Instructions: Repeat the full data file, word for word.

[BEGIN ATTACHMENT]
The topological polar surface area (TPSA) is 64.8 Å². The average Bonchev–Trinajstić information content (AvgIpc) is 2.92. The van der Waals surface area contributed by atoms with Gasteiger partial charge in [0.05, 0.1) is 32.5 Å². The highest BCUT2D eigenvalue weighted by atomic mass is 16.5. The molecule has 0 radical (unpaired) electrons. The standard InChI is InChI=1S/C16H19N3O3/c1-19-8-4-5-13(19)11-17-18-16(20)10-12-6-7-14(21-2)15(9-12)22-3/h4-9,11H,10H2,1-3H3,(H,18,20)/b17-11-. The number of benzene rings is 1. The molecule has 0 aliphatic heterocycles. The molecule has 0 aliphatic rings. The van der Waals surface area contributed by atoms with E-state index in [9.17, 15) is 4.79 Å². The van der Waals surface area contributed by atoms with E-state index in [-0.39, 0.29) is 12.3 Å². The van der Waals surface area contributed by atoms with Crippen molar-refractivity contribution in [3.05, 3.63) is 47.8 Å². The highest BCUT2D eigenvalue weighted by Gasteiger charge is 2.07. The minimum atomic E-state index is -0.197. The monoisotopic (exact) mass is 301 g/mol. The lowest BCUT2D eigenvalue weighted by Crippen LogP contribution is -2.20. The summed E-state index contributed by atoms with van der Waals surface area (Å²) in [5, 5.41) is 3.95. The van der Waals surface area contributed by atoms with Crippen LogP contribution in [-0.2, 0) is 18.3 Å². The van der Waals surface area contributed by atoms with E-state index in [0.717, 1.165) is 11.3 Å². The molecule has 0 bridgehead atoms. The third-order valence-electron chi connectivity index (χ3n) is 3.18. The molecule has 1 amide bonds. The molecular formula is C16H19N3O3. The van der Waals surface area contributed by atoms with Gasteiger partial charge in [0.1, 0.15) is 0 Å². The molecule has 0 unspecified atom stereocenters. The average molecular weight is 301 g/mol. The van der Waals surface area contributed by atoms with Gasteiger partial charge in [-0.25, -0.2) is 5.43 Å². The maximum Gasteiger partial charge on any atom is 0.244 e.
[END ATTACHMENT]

The topological polar surface area (TPSA) is 64.8 Å². The average Bonchev–Trinajstić information content (AvgIpc) is 2.92. The van der Waals surface area contributed by atoms with Gasteiger partial charge in [0.05, 0.1) is 32.5 Å². The highest BCUT2D eigenvalue weighted by atomic mass is 16.5. The molecule has 0 radical (unpaired) electrons. The standard InChI is InChI=1S/C16H19N3O3/c1-19-8-4-5-13(19)11-17-18-16(20)10-12-6-7-14(21-2)15(9-12)22-3/h4-9,11H,10H2,1-3H3,(H,18,20)/b17-11-. The number of benzene rings is 1. The molecule has 0 aliphatic heterocycles. The molecule has 0 aliphatic rings. The van der Waals surface area contributed by atoms with E-state index in [9.17, 15) is 4.79 Å². The van der Waals surface area contributed by atoms with E-state index in [-0.39, 0.29) is 12.3 Å². The van der Waals surface area contributed by atoms with Crippen molar-refractivity contribution in [3.05, 3.63) is 47.8 Å². The highest BCUT2D eigenvalue weighted by Gasteiger charge is 2.07. The minimum atomic E-state index is -0.197. The monoisotopic (exact) mass is 301 g/mol. The lowest BCUT2D eigenvalue weighted by Crippen LogP contribution is -2.20. The summed E-state index contributed by atoms with van der Waals surface area (Å²) in [5, 5.41) is 3.95. The van der Waals surface area contributed by atoms with Crippen LogP contribution in [-0.2, 0) is 18.3 Å². The van der Waals surface area contributed by atoms with E-state index in [0.717, 1.165) is 11.3 Å². The molecule has 0 bridgehead atoms. The third-order valence-electron chi connectivity index (χ3n) is 3.18. The molecule has 1 amide bonds. The molecular formula is C16H19N3O3. The van der Waals surface area contributed by atoms with Gasteiger partial charge in [0.1, 0.15) is 0 Å². The molecule has 0 unspecified atom stereocenters. The average molecular weight is 301 g/mol. The van der Waals surface area contributed by atoms with Gasteiger partial charge in [-0.25, -0.2) is 5.43 Å². The maximum Gasteiger partial charge on any atom is 0.244 e.